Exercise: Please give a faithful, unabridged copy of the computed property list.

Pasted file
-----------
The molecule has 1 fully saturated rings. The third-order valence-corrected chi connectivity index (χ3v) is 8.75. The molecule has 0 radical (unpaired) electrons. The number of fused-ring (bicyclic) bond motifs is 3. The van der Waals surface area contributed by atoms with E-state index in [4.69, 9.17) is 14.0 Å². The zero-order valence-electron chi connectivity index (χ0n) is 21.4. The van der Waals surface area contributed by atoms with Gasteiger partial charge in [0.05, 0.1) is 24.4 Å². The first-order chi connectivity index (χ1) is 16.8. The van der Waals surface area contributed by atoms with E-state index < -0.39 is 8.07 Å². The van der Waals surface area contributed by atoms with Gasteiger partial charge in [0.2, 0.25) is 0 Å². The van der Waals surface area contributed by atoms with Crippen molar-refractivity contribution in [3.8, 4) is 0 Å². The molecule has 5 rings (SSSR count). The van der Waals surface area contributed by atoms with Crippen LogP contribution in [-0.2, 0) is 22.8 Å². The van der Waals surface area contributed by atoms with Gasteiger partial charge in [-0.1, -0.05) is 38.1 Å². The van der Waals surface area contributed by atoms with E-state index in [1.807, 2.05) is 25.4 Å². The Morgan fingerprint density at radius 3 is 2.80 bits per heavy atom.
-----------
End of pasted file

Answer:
The molecule has 1 fully saturated rings. The third-order valence-corrected chi connectivity index (χ3v) is 8.75. The molecule has 0 radical (unpaired) electrons. The number of fused-ring (bicyclic) bond motifs is 3. The van der Waals surface area contributed by atoms with E-state index in [4.69, 9.17) is 14.0 Å². The zero-order valence-electron chi connectivity index (χ0n) is 21.4. The van der Waals surface area contributed by atoms with Gasteiger partial charge in [0.05, 0.1) is 24.4 Å². The first-order chi connectivity index (χ1) is 16.8. The van der Waals surface area contributed by atoms with E-state index < -0.39 is 8.07 Å². The van der Waals surface area contributed by atoms with Gasteiger partial charge in [0.2, 0.25) is 0 Å². The van der Waals surface area contributed by atoms with Crippen molar-refractivity contribution in [3.8, 4) is 0 Å². The molecule has 5 rings (SSSR count). The van der Waals surface area contributed by atoms with Crippen LogP contribution in [-0.2, 0) is 22.8 Å². The van der Waals surface area contributed by atoms with Gasteiger partial charge in [-0.1, -0.05) is 38.1 Å². The van der Waals surface area contributed by atoms with E-state index in [1.807, 2.05) is 25.4 Å². The Morgan fingerprint density at radius 3 is 2.80 bits per heavy atom.